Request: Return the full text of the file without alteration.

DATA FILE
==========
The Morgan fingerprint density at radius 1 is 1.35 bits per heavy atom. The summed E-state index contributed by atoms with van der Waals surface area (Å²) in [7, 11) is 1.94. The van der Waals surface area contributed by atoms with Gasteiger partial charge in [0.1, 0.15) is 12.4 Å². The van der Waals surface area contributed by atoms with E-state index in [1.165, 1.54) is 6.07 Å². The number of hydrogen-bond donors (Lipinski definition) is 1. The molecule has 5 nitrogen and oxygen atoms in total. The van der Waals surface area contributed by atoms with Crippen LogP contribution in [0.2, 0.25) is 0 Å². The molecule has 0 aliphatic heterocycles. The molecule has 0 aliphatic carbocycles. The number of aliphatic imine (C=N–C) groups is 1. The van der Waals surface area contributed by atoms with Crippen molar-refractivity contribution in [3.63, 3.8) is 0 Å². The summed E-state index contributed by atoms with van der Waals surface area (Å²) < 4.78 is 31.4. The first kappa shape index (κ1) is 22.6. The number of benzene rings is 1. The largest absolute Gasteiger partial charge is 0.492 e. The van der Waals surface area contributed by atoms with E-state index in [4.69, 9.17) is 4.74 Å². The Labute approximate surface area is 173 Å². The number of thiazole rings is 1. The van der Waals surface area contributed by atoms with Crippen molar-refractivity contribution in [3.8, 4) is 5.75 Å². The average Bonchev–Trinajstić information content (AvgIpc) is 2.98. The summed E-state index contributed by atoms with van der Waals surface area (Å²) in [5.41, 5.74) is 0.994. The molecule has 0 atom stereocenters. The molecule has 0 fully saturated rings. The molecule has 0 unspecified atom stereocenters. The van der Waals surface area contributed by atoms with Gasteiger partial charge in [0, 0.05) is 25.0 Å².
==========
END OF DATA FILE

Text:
The Morgan fingerprint density at radius 1 is 1.35 bits per heavy atom. The summed E-state index contributed by atoms with van der Waals surface area (Å²) in [7, 11) is 1.94. The van der Waals surface area contributed by atoms with Gasteiger partial charge in [0.1, 0.15) is 12.4 Å². The van der Waals surface area contributed by atoms with E-state index in [1.165, 1.54) is 6.07 Å². The number of hydrogen-bond donors (Lipinski definition) is 1. The molecule has 5 nitrogen and oxygen atoms in total. The van der Waals surface area contributed by atoms with Crippen LogP contribution in [0.2, 0.25) is 0 Å². The molecule has 0 aliphatic heterocycles. The molecule has 0 aliphatic carbocycles. The number of aliphatic imine (C=N–C) groups is 1. The van der Waals surface area contributed by atoms with Crippen molar-refractivity contribution in [3.63, 3.8) is 0 Å². The summed E-state index contributed by atoms with van der Waals surface area (Å²) < 4.78 is 31.4. The first kappa shape index (κ1) is 22.6. The number of benzene rings is 1. The largest absolute Gasteiger partial charge is 0.492 e. The van der Waals surface area contributed by atoms with E-state index in [4.69, 9.17) is 4.74 Å². The Labute approximate surface area is 173 Å². The number of thiazole rings is 1. The van der Waals surface area contributed by atoms with Crippen molar-refractivity contribution in [3.8, 4) is 5.75 Å². The average Bonchev–Trinajstić information content (AvgIpc) is 2.98. The summed E-state index contributed by atoms with van der Waals surface area (Å²) in [5.41, 5.74) is 0.994. The molecule has 0 atom stereocenters. The molecule has 0 fully saturated rings. The molecule has 0 unspecified atom stereocenters. The van der Waals surface area contributed by atoms with Gasteiger partial charge in [0, 0.05) is 25.0 Å².